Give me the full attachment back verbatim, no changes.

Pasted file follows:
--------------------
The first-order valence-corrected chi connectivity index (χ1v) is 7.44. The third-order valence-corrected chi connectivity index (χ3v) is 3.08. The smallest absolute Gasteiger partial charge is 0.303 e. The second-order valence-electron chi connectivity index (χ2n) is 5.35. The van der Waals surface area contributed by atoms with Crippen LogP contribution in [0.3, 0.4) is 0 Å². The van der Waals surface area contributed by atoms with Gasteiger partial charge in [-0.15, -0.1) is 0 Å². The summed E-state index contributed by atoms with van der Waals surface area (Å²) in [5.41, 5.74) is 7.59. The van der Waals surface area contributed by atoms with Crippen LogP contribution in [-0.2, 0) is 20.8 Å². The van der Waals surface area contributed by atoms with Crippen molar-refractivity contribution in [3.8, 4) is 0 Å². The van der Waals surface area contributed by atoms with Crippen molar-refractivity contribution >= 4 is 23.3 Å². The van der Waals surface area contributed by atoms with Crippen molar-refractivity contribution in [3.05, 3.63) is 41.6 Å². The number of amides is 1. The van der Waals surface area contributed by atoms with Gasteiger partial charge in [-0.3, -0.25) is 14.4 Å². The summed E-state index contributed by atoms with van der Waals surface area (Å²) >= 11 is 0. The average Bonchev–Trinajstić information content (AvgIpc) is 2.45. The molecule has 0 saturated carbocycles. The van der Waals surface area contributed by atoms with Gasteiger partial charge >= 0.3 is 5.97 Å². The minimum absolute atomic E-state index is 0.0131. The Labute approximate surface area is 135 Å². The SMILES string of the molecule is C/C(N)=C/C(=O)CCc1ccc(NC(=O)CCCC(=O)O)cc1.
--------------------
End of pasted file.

The first-order valence-corrected chi connectivity index (χ1v) is 7.44. The third-order valence-corrected chi connectivity index (χ3v) is 3.08. The smallest absolute Gasteiger partial charge is 0.303 e. The second-order valence-electron chi connectivity index (χ2n) is 5.35. The van der Waals surface area contributed by atoms with Crippen LogP contribution in [0.3, 0.4) is 0 Å². The van der Waals surface area contributed by atoms with Gasteiger partial charge in [-0.15, -0.1) is 0 Å². The summed E-state index contributed by atoms with van der Waals surface area (Å²) in [5.41, 5.74) is 7.59. The van der Waals surface area contributed by atoms with Crippen LogP contribution in [-0.2, 0) is 20.8 Å². The van der Waals surface area contributed by atoms with Crippen molar-refractivity contribution in [3.8, 4) is 0 Å². The van der Waals surface area contributed by atoms with Crippen molar-refractivity contribution >= 4 is 23.3 Å². The van der Waals surface area contributed by atoms with Crippen molar-refractivity contribution in [3.05, 3.63) is 41.6 Å². The number of amides is 1. The van der Waals surface area contributed by atoms with Gasteiger partial charge in [-0.3, -0.25) is 14.4 Å². The summed E-state index contributed by atoms with van der Waals surface area (Å²) >= 11 is 0. The average Bonchev–Trinajstić information content (AvgIpc) is 2.45. The molecule has 0 saturated carbocycles. The van der Waals surface area contributed by atoms with Gasteiger partial charge >= 0.3 is 5.97 Å². The minimum absolute atomic E-state index is 0.0131. The Labute approximate surface area is 135 Å². The SMILES string of the molecule is C/C(N)=C/C(=O)CCc1ccc(NC(=O)CCCC(=O)O)cc1.